Today on my lunch break I found myself reading Les Miserables. Indeed the book is very descriptive (for those who are not patient to get through descriptions may never get to the gold of this book).
Alas, I got to the part where Fantine has reached rock bottom (or what she thought was rock bottom). She had no more hope. Life had stolen all hope from her. Earlier we see a picture of her as a joyous young lady, full of life and dreams, indeed she had fallen in love for the first and last time…with a scoundrel. Yet from this love a child is birthed…Cosette (Euphrasie) and quickly becomes the central focus of Fantine’s life. For even though she has lost in love, she has gained a beautiful, angelic child…from which she must part so she can provide for her.
Fantine thinks she’s doing right when she leaves her daughter with the Thenardiers (evil). They are her undoing. As time passes they demand more and more money from her that never gets to her beloved daughter.
Fantine lived in a time when having a child out of wedlock meant she most likely couldn’t find a job (thus why she traveled so far to escape the stain of her past).
For a little while it begins to look like life has begun to smile down on her again…she has hope when she finds a job in a factory ran by a kind gentleman (with a dark past of his own that none know about, which he has risen above), a gentleman by the name of Monsieur Madeleine. Yet her past seeks her out and finds her all too quickly through a gossipy and hateful old women who I chose not to even name (I despise her character), and so the overseer–whom Monsieur Madeleine has entrusted to oversee the women of his factory–finds out about Fantine’s child that was born out of wedlock…and thus she looses her only income. She, however is resourceful and takes up sewing for soldiers, yet even that is cut short all too soon. Bad fortune becomes even worse until she is forced into prostitution. My heart broke for this lovely woman who lost all loveliness. And yet right when all seems lost Monsieur Madeleine rescues her from the worst. He had not known that he had been the cause of her problems, yet he sees his mistake right away.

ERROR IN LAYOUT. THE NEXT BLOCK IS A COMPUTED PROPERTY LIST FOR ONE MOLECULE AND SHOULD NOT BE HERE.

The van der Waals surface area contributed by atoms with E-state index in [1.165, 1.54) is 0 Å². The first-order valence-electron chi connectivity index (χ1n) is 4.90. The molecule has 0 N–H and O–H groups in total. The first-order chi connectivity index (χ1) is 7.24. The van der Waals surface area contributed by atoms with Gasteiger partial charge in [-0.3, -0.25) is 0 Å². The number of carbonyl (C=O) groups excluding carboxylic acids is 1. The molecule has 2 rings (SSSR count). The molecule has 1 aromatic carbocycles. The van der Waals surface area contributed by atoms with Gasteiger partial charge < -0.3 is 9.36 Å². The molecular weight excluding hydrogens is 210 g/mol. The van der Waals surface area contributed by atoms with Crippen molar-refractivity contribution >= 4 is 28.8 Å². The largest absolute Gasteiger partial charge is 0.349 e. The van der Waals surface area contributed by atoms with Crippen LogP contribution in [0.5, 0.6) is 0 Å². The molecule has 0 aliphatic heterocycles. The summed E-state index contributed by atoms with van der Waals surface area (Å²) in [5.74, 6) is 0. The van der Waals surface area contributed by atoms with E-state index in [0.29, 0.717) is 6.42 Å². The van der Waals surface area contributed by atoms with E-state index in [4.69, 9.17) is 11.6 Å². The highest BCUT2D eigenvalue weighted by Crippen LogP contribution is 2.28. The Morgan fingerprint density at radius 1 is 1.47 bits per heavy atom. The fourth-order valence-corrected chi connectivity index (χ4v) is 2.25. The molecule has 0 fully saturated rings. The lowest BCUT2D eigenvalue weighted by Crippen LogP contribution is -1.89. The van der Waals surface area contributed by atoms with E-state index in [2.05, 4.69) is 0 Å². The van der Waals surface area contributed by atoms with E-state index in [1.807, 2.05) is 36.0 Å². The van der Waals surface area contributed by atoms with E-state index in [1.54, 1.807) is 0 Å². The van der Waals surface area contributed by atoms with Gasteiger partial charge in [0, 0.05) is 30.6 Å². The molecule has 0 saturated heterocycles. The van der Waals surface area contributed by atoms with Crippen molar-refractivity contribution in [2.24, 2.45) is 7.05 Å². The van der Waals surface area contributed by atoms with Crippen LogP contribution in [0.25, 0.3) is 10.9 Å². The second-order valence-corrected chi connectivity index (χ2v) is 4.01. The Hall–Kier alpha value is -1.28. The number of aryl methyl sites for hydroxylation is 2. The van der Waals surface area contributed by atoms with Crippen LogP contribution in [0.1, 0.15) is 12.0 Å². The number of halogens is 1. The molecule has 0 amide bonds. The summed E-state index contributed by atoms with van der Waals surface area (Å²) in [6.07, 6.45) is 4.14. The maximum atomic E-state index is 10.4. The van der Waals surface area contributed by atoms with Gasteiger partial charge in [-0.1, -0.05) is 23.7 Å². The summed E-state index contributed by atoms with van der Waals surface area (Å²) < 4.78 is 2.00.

There is a scene that deeply touched me today and it is the following:
“I have heard you. It’s all news to me. I believe it’s true and I feel it’s true. I didn’t even know you had left my workshop. Why didn’t you come and see me in person? But here’s how it will be: I will pay your debts, I will have your child come to you, or you will go to her You will live here, or in Paris, or wherever you like. I will look after your child and you. You will never have to work again, if you don’t want to. I will give you all the money you need. You will go back to being an honest woman by being happy again. And, listen, I tell you here and now, if all is as you say, and I don’t doubt it for a second, you have never stopped being virtuous and holy in the eyes of God. O, you poor, poor woman!” (Les Miserables pg 167)
This touches me on many levels. Here is a man. Here is a rescuer. Here is one who sees the wrong he has done and is willing to rectify his grievous error…he is willing to show mercy where no one else has. He is Fantine’s savior.
Why do I like this?
Well, how many women have been in situations like this? (Or perhaps not as bad but maybe quite close). How many women have found themselves single mothers, whether by divorce, or wedlock, or abuse, or unfaithfulness? How many of these women are looked down upon and are forced to work themselves to death and still life gets worse? How many? I felt myself relating to Fantine.
I had loved a man, I had loved a scoundrel. I married that man. I have three children from that marriage. I have endured his unfaithfulness, verbal abuse and then physical abuse. Then I was free. Yet I was not fully free because life with it’s burdens and worries and fears kept pressing down. I saw no hope. I only saw a life where things and people I cared about were taken from me. Yet there is of course hope. Hope endures. Perhaps at times that hope only comes when we are at the end of our rope. Perhaps we have to go through the darkest valleys before our ‘Savior’ comes.
Fantine gives me hope and Monsieur Madeleine perhaps is who I strive for. Perhaps that us women should know that that Monsieur Madeleine perhaps may in fact be our Savior…but perhaps he is not who we think he is…perhaps this man represents Jesus…or perhaps he represents who Jesus sends to us. Regardless of which…hope endures.
If you’re a single mother and you give all for your children, hold on a little bit more. This is what I learned from Les Miserables today (a lesson well learned).